News / Opinion / Columns

Martin Williams
3 minute read
6 Mar 2019
9:35 am

Courts can’t help you when the power goes off

Martin Williams

Improvement is difficult with a R170 billion infrastructure backlog, bequeathed by the previous administration, which neglected infrastructure.

City Power contractors work on a mini-substation after it blew in Parkview, Johannesburg, 15 February 2019, as the power was turned back on shortly after load shedding. Picture: Tracy Lee Stark

Enduring a second power outage within 24 hours, the good folk in Ward 90 were commendably tolerant on Monday.

Amazing, considering there was no indication of when electricity might be restored. Communication was sub-standard. And this wasn’t even load shedding. Just more City Power outages. Arrgh!

Each ward councillor develops their own way of coping with complaints. With varying degrees of success, I strive to be polite, understanding and effective.

But nobody’s perfect, and I am not nobody. So, I became impolite when, after 9pm, a phone caller announced his legal qualifications and said he would approach the High Court in the morning to compel the municipality to provide services, including electricity.

That’s an intriguing prospect. Ward councillors are forbidden by law to “give or purport to give any instruction to any employee of the council” (Municipal Systems Act, Schedule 1, paragraph 11).

So, while we councillors may not give instructions, here’s a fellow who wants to use the courts to give the City instructions. Perhaps I should be grateful, even envious.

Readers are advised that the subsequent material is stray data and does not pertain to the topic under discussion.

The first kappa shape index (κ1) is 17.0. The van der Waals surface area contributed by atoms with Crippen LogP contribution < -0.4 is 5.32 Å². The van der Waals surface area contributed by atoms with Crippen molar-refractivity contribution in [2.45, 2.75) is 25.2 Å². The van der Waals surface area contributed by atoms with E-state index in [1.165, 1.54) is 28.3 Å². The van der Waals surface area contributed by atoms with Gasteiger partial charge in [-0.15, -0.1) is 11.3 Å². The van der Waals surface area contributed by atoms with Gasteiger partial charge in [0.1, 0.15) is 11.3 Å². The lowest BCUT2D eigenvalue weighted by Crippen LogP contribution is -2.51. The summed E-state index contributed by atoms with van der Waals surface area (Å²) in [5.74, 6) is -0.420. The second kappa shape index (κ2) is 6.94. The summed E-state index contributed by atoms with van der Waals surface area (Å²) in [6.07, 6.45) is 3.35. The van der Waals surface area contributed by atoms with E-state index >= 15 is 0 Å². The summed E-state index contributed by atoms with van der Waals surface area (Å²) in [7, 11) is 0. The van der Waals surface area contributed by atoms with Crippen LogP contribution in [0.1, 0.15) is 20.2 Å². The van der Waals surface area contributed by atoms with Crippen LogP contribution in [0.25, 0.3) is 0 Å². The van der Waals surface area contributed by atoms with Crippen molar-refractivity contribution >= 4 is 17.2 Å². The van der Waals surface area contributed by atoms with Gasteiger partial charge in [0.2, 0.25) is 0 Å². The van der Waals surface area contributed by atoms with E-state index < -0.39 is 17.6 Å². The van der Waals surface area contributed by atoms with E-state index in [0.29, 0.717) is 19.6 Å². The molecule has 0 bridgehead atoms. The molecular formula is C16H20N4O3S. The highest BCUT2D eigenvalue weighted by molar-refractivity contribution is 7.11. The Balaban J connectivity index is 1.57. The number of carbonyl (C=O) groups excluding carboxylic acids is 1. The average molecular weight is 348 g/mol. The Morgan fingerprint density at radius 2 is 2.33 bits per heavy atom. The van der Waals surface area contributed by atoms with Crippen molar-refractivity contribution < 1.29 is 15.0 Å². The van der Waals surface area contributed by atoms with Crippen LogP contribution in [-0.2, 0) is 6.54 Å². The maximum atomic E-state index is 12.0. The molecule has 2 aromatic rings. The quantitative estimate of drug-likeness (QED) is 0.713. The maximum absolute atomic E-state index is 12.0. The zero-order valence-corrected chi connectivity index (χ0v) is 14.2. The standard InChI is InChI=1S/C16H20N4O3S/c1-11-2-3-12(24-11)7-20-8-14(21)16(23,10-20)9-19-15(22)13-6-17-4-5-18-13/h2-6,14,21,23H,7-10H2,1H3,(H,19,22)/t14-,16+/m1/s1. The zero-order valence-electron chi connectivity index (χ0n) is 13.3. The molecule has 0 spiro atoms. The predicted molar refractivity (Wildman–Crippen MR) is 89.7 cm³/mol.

The reasons why electricity in Johannesburg frequently goes off have been explained often enough, and I shall repeat below. But some folks don’t want to hear any excuses. When power fails, memory and logic are short-circuited by “yes, but”.

“Yes, but we pay a lot for electricity. We deserve better”.

Indeed, you do, as do other residents, including officials and councillors. Not on the basis of who pays more. We all deserve better. And the City is striving to improve services.

Improvement is difficult with a R170 billion infrastructure backlog. R170 billion, let that sink in. The City’s capital expenditure budget for this financial year is R7.8 billion, across all departments. Do the arithmetic. At this rate, we may never overcome the backlog bequeathed by the previous administration, which neglected infrastructure maintenance and upgrading. But we are trying.

The nine-month closure of the M2 highway, where bridges are cracked, is testimony to neglect.

Back to City Power, whose share of the infrastructure backlog was in 2017 estimated at R67 billion. It will be a long time before all substations, cabling etc are up to scratch. Consider, for example, the 70-year-old Roosevelt Park substation, where catastrophic transformer failure in 2016 left residents without power for four days.

Roosevelt Park is being refurbished, at a cost of R133 million over three years. It’s a work in progress, subject to outages, which impact on the availability of repair teams elsewhere, delaying supply restoration.

On Monday night, workers could not get to Ward 90 until they’d dealt with multiple Roosevelt Park substation faults. It’s tough out there. I am always especially grateful to teams working deep into the night.

Adding to the burden, Eskom load shedding plays havoc with ageing infrastructure. When power is switched back on, the surge produces multiple trips.

In this climate, with practical and financial challenges, how would a court interdict help?

Martin Williams, DA councillor.

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